Do you, like author Ken Haedrich, have a “lust for crust”? As our Bibliobites group discovered through this month’s title, pie crust (and its cousins) isn’t just for dessert anymore– it’s for pot pies, galettes, quiches, strudels, handpies, and tarts. Many of these dishes are familiar cold-weather favorites, but this book introduces some variations we’d never seen, as well as twists on tried-and-true favorites. But the common thread is, of course, the crust; and this topic made for an active discussion!
As it turns out, some in the group are not fond of pie crust at all. How can this be?? Some do not enjoy making the crust, with all its fussy details (more on that in a moment), and some thought the most frequently used crust in the book (the “go-to pie dough”) had too much fat in general, and too much butter in particular. Many of the recipes contained cream, cheese, or sausage; and adding pie crust to this mix just seemed to put the whole dish over the top in terms of fat and calories. Many of the pot pie and shepherd’s pie recipes called for both a top and bottom crust, which some thought was the “correct” way, and some felt was overkill, as they prefer only a top crust.
The details of making the pie crust sent some of us over the edge. In his zeal to demystify crust-making, author Haedrich is very, very specific about how to treat both the ingredients and the mixing process. Perhaps that is why he is known as the “Dean” of The Pie Academy. There are many steps and multiple pauses to chill the dough at various stages, which meant you had to set aside a fair amount of time to complete everything. For some of us, the precise instructions increased anxiety, rather than giving us confidence; we worried that forgetting one part of a step or mistiming another would lead to disaster. The overall methodology was a bit odd for those of us with prior pie crust experience, and the author didn’t explain why he made certain recommendations. We weren’t sure if the extra attention to detail made a noticeable difference in the final product.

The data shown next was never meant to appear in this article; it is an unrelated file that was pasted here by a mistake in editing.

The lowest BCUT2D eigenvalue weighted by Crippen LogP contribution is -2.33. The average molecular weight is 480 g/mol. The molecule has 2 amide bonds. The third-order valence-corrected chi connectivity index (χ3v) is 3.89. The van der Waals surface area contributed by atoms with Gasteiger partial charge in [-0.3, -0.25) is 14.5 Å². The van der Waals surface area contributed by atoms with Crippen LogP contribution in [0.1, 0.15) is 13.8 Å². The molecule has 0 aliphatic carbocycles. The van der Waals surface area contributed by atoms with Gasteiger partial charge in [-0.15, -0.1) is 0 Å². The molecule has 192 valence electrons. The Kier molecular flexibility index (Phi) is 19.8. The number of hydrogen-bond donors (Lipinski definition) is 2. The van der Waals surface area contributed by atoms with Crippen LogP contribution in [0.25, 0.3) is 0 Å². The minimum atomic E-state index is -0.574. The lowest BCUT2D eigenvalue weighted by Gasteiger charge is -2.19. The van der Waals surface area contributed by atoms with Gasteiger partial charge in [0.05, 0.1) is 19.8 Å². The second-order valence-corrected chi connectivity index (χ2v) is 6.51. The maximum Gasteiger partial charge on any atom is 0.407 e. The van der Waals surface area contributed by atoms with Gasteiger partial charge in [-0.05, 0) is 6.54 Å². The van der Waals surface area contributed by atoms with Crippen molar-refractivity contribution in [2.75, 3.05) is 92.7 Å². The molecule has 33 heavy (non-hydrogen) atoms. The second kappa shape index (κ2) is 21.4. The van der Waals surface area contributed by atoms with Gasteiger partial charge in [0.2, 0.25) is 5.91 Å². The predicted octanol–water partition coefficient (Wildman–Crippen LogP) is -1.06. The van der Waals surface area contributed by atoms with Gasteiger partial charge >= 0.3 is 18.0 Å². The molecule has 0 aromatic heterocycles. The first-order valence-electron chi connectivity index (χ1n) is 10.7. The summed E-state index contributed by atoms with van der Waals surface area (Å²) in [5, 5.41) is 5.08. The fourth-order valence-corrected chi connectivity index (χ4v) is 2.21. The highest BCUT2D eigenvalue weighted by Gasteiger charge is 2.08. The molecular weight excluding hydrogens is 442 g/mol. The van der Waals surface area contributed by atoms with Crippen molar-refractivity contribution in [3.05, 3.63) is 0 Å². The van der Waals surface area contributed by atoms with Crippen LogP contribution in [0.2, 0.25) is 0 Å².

But we did make lots of pies! Among the ones we tried were the old-fashioned chicken and biscuits, which was solidly good but time-consuming and made lots of dirty dishes. But more than one person commented that the biscuits were “to die for!” The turkey crumb pot pie had a topping made of crushed stuffing mix and french-fried onions, which was delicious and easier than making a crust; though the recipe called for a bottom crust, it was omitted for the sake of speed. The meatloaf wellington was a bit of a pain to make– it was hard to wrap the crust completely around the meatloaf, and of course the crust beneath the meatloaf stayed mushy. The meatloaf itself was good but not outstanding, so overall it didn’t seem worth the trouble or the calories! The tarte choucroute was different and delicious; but as with many of these recipes, you needed a lot of lead time to make, chill, and par-bake the crust. And the filling also needed to be cooked ahead and cooled before final assembly. The savory winter vegetable crisp had a cracker-crumb crust that was fairly simple to make; the vegetable combination was enjoyable and it made a large quantity. The downside– it took a long time to prepare, so dinner was much later than desired! The sausage and Guinness pot pie was requested by “Mr. Fussy,” and despite the cook’s doubts about the combination of ingredients, they both loved it. Whew! Three galettes that we enjoyed were the sweet potato and herb Parmesan, the kale, potato, and ricotta, and the curried winter squash. The smoky bacon and cheddar cheese quiche and the shepherd’s pie both suffered from having a not-quite-done bottom crust, despite faithful adherence to par-baking instructions.